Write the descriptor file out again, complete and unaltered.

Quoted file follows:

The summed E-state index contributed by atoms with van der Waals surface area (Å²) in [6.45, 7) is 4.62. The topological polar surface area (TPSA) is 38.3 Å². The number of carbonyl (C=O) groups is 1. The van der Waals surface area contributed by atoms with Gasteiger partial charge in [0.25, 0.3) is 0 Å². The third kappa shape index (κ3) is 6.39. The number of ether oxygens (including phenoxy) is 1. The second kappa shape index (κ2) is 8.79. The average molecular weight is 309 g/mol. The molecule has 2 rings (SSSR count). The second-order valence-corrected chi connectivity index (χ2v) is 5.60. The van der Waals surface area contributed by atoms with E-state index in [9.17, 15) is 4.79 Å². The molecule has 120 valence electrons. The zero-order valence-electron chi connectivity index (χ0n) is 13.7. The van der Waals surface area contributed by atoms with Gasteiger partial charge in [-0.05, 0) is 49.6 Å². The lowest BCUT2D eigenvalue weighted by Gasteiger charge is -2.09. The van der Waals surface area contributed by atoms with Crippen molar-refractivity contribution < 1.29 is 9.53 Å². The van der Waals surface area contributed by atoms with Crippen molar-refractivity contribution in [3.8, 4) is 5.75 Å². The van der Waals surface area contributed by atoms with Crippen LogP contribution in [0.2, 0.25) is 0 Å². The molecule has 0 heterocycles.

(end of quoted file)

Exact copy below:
The summed E-state index contributed by atoms with van der Waals surface area (Å²) in [6.45, 7) is 4.62. The topological polar surface area (TPSA) is 38.3 Å². The number of carbonyl (C=O) groups is 1. The van der Waals surface area contributed by atoms with Gasteiger partial charge in [0.25, 0.3) is 0 Å². The third kappa shape index (κ3) is 6.39. The number of ether oxygens (including phenoxy) is 1. The second kappa shape index (κ2) is 8.79. The average molecular weight is 309 g/mol. The molecule has 2 rings (SSSR count). The second-order valence-corrected chi connectivity index (χ2v) is 5.60. The van der Waals surface area contributed by atoms with E-state index in [9.17, 15) is 4.79 Å². The molecule has 120 valence electrons. The zero-order valence-electron chi connectivity index (χ0n) is 13.7. The van der Waals surface area contributed by atoms with Gasteiger partial charge in [-0.05, 0) is 49.6 Å². The lowest BCUT2D eigenvalue weighted by Gasteiger charge is -2.09. The van der Waals surface area contributed by atoms with Crippen molar-refractivity contribution < 1.29 is 9.53 Å². The van der Waals surface area contributed by atoms with Crippen molar-refractivity contribution in [3.8, 4) is 5.75 Å². The van der Waals surface area contributed by atoms with Crippen LogP contribution in [0.2, 0.25) is 0 Å². The molecule has 0 heterocycles.